I've not tried to change out this seal yet, nor is it leaking.  Darrell S., a fellow Uralista has tried because his was leaking oil and discussions on had lead to tool fabrications by another member to meet this requirement.  Yep, you can grind down a regular socket but it weakens it, so it's only good for a limited number of uses.

Instead, I finally figured out that here in the US, we call the same tool a Valve Socket Wrench!  It's mostly used by plumbers, go figure!

It's 29/32", not 22mm but 23.01mm, which I hope will work.
Note the thin sides, allowing it to access the 22 nut which is recessed into
the rear of the URAL's gearbox.


A view of a 2007 Gearbox, showing the 22mm nut holding in the forward yoke
onto which the donut mates, and the rear yoke is part of the driveshaft leading to the final drive.
The clearance is less on the yoke for the 2014 models because they have a wider Nyloc nut instead of the castellated nut you see above.


bob skoot said...


that looks like a much easier way than having to remove all the parts. If you knew a machinist perhaps they could make a thin wall adapter/fitting using Chromoly or higher grade steel. Something that could be heat treated.

the problem now is that most new cars/vehicles have lifetime lube impregnated into the metal, and they require no maintenance, until they fail. There are no lubrication nipples. I just had a failure on my Corvette which had to be repaired for my tour this summer and it wasn't cheap.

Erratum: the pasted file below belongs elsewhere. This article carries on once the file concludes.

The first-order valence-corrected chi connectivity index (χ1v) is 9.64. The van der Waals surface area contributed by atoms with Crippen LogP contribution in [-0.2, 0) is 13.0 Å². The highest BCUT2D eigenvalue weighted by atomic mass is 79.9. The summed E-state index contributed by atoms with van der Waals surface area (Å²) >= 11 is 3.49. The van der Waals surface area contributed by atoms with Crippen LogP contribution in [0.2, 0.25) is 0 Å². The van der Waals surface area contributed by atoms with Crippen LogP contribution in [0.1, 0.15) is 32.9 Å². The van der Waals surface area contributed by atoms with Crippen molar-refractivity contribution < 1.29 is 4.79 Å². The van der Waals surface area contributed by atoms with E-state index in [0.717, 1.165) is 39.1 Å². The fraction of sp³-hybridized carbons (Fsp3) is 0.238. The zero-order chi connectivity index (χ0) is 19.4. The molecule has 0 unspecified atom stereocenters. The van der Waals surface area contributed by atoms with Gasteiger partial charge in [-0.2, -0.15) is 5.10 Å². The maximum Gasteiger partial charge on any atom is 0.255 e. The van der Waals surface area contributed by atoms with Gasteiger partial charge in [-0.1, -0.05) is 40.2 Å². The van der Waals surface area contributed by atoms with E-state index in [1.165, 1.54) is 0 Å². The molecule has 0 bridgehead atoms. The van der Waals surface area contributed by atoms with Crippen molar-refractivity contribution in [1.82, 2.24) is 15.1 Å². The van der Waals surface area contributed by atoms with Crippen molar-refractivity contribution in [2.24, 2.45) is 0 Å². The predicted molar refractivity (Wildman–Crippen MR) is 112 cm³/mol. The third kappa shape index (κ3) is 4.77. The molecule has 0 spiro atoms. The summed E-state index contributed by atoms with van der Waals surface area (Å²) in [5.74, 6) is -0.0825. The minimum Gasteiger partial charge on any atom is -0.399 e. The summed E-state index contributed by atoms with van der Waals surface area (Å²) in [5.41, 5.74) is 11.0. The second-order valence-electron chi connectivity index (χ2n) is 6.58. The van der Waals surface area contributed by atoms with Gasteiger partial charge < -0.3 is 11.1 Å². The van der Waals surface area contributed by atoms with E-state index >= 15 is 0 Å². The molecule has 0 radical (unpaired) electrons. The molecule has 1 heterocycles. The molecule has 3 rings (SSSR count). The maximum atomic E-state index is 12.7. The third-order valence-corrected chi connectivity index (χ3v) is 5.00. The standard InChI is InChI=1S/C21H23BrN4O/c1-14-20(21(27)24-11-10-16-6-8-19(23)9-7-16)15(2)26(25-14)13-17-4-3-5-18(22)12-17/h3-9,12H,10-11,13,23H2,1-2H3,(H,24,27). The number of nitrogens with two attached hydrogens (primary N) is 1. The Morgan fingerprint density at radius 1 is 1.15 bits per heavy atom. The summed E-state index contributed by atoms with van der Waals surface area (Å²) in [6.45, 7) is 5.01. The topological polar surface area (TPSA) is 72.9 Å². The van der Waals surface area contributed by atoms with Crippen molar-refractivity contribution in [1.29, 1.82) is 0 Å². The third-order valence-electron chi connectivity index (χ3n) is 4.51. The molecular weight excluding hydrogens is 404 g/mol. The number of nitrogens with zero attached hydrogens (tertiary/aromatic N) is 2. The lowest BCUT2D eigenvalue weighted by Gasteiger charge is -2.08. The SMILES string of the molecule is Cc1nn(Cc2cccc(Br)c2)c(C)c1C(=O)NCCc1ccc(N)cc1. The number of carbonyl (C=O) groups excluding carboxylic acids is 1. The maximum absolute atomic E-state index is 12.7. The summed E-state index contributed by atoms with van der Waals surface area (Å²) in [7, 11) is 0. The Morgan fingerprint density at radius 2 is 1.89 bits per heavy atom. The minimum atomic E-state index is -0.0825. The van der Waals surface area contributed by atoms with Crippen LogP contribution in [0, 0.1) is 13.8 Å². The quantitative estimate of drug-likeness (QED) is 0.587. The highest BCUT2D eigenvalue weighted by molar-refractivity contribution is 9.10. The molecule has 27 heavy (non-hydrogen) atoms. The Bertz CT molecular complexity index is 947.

I also had a failure on my Honda. There is a steady bearing on the Right transaxle which is lifetime lubed from the factory and it failed. I needED a new axel which was replaced under warranty (luckily)

seems like you have everything under control

Riding the Wet Coast

Charlie6 said...

Hi Bob, lifetime lubrication....ain't. Maintenance-free...ain't.


Jason said...

Laughing! I did the same thing with my Guzzi and am now the proud owner of all three grease gun needles. :)

Richard M said...

How difficult would it have been to remove the u-joint at the other end? Removing either end would allow enough movement to easily get a standard coupler into the u-joint. But it looks like you found a needle that'll work.

As far as the 22mm thin wall sockets, how much torque do you need to put on the nut? I suspect that a turned down 6-point socket would be strong enough and you'd still be able to use a torque wrench. But that's just my gut feeling...

And you're right, no such thing as "lifetime lubed" or "maintenance free". Just more time between service or it's a disposable component. If you are seeing water in your u-joints when adding grease, the seals aren't working. You may just want to proactively change them...

GlennandSun said...

Thanks for the sharing post Dom. Good info to know. I have a South Bend lathe in the basement, anything you want machined down would be my pleasure to do for you. Always love the challenge.

We bought a good used hub and wheel from Holopaw Gene and I ground out the male splines, which makes the U joints stationary....a great improvement in power and acceleration...2 WD is a 5 minute spare change away. Your advice to grease the zerk fittings at every oil change has been taken to heart....GlennandSun